DOCUMENT RESUME 03587 - [A27239411 [Impact of Navy Report of F-18 Ejection Seat Contract]. PSAD-77-167; B-183851. September 28, 1977. 5 pp. Report to Rep. John J. McFall; by Robert F. Keller, Acting Comptroller General. Issue Area: Federal Procurement of Goods and Services: Feasonableness of Prices Under Negotiated Contracts and Subcontracts (1904). Contact: Procurement and Systems Acquisition Div. Budget Function: National Defense: Department of Defense - Procurement & Contracts (058). Organizaticn Concerned: Department of the Navy; Martin-Baker Aircraft Co., Ltd.; McDonnell Douglas Corp.; Stencel Aero Engineering Corp., Inc. Congressional Relevance: Rep. John J. McFall. Nothing in the Navy's report nor the comments from an unsuccessful bidder changes GAO's original conclusions concerning award of the F-18 ejection seat contract to McDonnell Douglas Corp. Findirgs/Conclusions: The principal issues in the procurement are: the better seat, from a technical standpoint, was not selected in favor of an accep t able but less costly seat; the price upon whic! this decision was based was only a small portion of the total costs, including technical assistance costs incurred ty prime contractor; and there was no assurance that the lower initial price would not be offset by either higher life cycle costs cr recovery of development contract losses on follow-cn production and spare parts contracts. Prime contractor's liability to its subcontractor was limited by the contract to S126,]26.32 through September, 1977. The costs to the Government for terminating the present subcontract and awarding it to another source would also include the prime contractor's nonrecoverable costs. As a matter of sound procurement policy, the apparent "buy-in," without adequate basis for assuring that future prices do not include initial award losses, should not be allowed. There is no objection to the termination of the present subcontract un2ess the costs involved become excessive or the new contracto. cannot meet the required delivery schedule. (Author/SS) COMPTROLLER GENERAL OF THE UNITED STATES WABHINGTON. D.C. 20s48 B-183851 SEP 28 1977 The Honorable John J. McFall House of Representatives Dear Mr. McFall: On August 9, 1977, you requested us to review and to comment on the Navy report prepared in response to our April 11, 1977, report "Should the Navy Reverse McDonnell Douglas Corporation's Award of the F-18 Ejection Seat Contract?" Specifically, you asked us to respond to the following question: Is there anything in the Navy report which would cause you to alter your conclusions and recom- mendations including whether you would now recommend termi- nation of the Martin-Baker F-18 ejection seat contract? You also requested confirmation of the cost of $126,326.32 for terminating the Martin-Baker contract through September 1977. Also, on August 22, 1977, you furnished comments prepared by Counsel for Stencel Aero Engineering Corporation, Inc., on the Navy report for our consideration. We considered both the Navy report and Stencel's comments in our evaluation. Basically, there isn't anything in the Navy report or Stencel's comments which would cause us to change our previous conclusions. In our opinion, the principal issues in this procurement are as follows: -- The better seat from a technical standpoint was not selected in favor of an acceptable but less costly seat. -- The price upon which this decision rests is only a small portion of the costs that will ultimately be incurred during follow-on production and operation. -- There is no assurance that the initial price advantage, upon which the decision was made, will not be offset throLgh either higher life PSAD-77-167 B-183851 cycle costs or through recovery of development contract losses on follow-on production and spare parts contracts. Inherent in this procurement, therefore, are the factors of (1) the relative merits of technical superiority and costs, (2) life cycle cost, and (3) "buying in." Other factors to be considered are the adequacy of domestic sources and assist- ance to Martin-Baker. TECHNICAL VERSUS COST Our report suggested that the Navy consider the relative worth of S-encel's technical advantage and Martin-Baker's cost advantage because McDonnell selected the cost advantage even though its source selection scoring process suggested the opposite. The Navy report states that its technical evaluation concluded that the Stencel seat was superior for reasons of better ground safety and more attention to maintainability and reliability, bift that both seats were technically acceptable and equal in lifesaving potential. The report states that the technical advantages of the Stencel seat were not considered to be overriding. Apparently the Navy is satisfied that the lower cost of the Martin-Baker ejection seat is preferred over the technical advantages offered by the Stencel ejection seat. LIFE CYCLE COST The Navy's evaluators made an independent life cycle cost analysis of the two seats which shows a lower cost of about $6.4 million for the Martin-Baker seat. The major differences in cost are the full-scale development and acquisition cost of seats for production aircraft. The areas where costs for the Stencel seat were lower were not sufficient to offset the lower Martin-Baker price proposal. After McDonnell had selected the Martin-Baker proposal, Stencel offered to submit a lower price proposal which was rejected. Life cycle costs computed by the Navy, on the basis of the revised proposal, show $1.1 million lower costs for the Stencel seat. The Navy evaluators stated, however, that sufficiently reliable data for life cycle cost analysis and for influencing the procurement decision did not and does not exist at this time, largely due to the lack of reliable acquisition cost data for seats following Optio'1 III. - 2 - B-183851 "BUYING IN" Our report stated that there are strong indications that Martin-Baker's development prices will not be sufficient to recover all of the costs it will have to incur in developing and qualifying its seat for the F-18 aircraft. The Navy report acknowledges that this is so but states that this is no apparent violation of the Arme' Services Procurement Regulation because Martin-Baker has agreed not to recover any full-scale development contract losses on follow-on production contracts. However, the Navy report does express concern about the quality of the cost or pric- ing data that Martin-Baker has agreed to provide. Based on (1) the inability of the Martin-Baker account- ing system to accumulate costs on individual projects and contracts; and (2) Martin-Baker's prior actions in denying access to its records; it is our opinion that the Navy will not be able to assure itself that unrecovered development costs are not recovered under follow-on production and spare carts contracts. DOMESTIC SOURCE As part of our recommendation, we stated that the Navy should consider the need to maintain a domestic source for this critical component. The Navy report states that, because of the recent and continuing decline in military requirements, the number of ejection seat suppliers has been reduced to the the point where the market is dominated by two suppliers, Martin-Baker and Douglas Aircraft Company (a division of the McDonnell Douglas Corporation). Although it expressed concern that more than one producer should be available as a mobiliza- tion requirement, Navy evaluators did not consider it within their purview to determine the industrial base requirements for ejection seat:s, but suggested that the Office of the Secretary of Defense should make such a determination. We share the Navy's concern about industrial base require- ments, but feel that these requirements should have been given some consideration in the selection. ASSISTANCE TO MARTIN-BAKER McDonnell engineers estimated during the evaluation of the Martin-Baker and Stencel proposals that McDonne.l would incur $1.3 million in support costs to develop the Martin-Baker seat -3 B-183851 over what it would incur to develop the Stencel seat. McDonnell recognized that Martin-Baker would need technical assistance in meeting integrated logisti.cal support, reliabi- lity and maintainability requirements and assistance in recordkeeping. Althouah the need for McDonnell assistance was recog- nized during technical negotiation with Martin-Baker, there is no evidence of a decrease in Martin-Baker's proposed price to recognize the value of any direct assistance to be received. Since Martin-Baker was awarded a fixed-price subcontract to perform in accordance with stated requirements, we have grave doubts that the costs incurred by McDonnell to augment known deficiencies in the subcontractor capability will be reimburs- able under the prime contract. The rules pertaining to prime contract awards by Government agencies are not ordinarily applicable to subcontract awards by Government prime contrac- tors. If this were a direct award by a Government agency, we would zorequired to question seriously the legality of an awarj to one competitor with the understanding that some portion of the awarded work would not be the contractor's complete responsibility without giving other competitors the opportunity to compete on the same basis. MARTIN-BAKER TERMINATION COSTS In regard to your request for confirmation of the cost of terminating the Martin-Baker contract, McDonnell's liahil- ity to Martin-Baker for termination is limited by the contract to $126,326.32 through September 1977. The costs to the Govern- ment for terminating the Martin-Baker contract and award to another source would also include McDonnell's nonrecoverable costs associated with the design and test of Martin-Baker seats and aircraft redesign to accommodate a different seat. CONCLUSIONS As a matter of sound procurement policy we believe that an apparent "buy-in," without an adequate basis for assuring that future prices do not include losses on the initial award, should not be allowed. We would see no objection to termination of the Martin- Baker contract unless the costs involved become excessive or Stencel could not now meet the Navy's required delivery schedule. With the continued running of the ?iartin-Baker contract, the costs of termination increase daily. - 4 - B-183851 As arranged with your office, we are sending copies of this report to the Chairmen of the Senate Committee on Governmental Affairs and the House Committee on Arnmed Services; the Secretary of Defense and the Secretary of the Navy. Copies will also be available to other inter- ested parties who request them. Sincerely yours, Acting Comptroll r General of the United States - 5 -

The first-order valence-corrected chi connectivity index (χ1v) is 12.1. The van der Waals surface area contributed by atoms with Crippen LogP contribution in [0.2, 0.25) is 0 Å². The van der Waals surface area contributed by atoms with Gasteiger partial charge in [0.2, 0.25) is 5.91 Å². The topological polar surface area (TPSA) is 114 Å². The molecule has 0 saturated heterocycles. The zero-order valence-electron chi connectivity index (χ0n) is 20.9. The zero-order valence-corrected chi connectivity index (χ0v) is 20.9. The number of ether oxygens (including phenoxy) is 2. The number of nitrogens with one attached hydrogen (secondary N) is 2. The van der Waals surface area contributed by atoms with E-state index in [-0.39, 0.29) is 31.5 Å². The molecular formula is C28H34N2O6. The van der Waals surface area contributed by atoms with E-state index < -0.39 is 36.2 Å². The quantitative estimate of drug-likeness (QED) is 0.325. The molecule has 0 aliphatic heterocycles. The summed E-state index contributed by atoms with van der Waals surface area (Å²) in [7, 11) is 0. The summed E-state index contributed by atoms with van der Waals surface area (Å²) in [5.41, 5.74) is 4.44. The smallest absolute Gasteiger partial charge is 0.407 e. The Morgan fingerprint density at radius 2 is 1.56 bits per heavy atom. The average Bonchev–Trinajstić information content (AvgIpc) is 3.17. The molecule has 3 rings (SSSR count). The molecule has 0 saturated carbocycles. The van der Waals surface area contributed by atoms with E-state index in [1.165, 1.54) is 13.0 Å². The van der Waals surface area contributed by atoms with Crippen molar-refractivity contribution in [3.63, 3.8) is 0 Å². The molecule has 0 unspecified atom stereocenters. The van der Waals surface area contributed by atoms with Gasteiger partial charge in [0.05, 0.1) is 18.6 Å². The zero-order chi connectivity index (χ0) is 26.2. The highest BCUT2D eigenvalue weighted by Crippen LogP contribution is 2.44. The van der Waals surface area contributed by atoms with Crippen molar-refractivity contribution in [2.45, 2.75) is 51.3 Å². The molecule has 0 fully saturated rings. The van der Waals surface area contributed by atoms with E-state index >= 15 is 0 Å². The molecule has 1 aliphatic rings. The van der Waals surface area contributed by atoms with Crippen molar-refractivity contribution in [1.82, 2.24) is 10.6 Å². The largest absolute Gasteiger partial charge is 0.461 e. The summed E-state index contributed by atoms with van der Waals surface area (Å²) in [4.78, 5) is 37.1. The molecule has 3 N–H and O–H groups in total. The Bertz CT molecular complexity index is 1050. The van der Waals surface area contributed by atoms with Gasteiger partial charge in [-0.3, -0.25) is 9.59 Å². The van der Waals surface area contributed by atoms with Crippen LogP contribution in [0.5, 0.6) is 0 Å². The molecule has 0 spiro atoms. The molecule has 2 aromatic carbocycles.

Impact of Navy Report of F-18 Ejection Seat Contract
Published by the Government Accountability Office on 1977-09-28.
Below is a raw (and likely hideous) rendition of the original report. (PDF)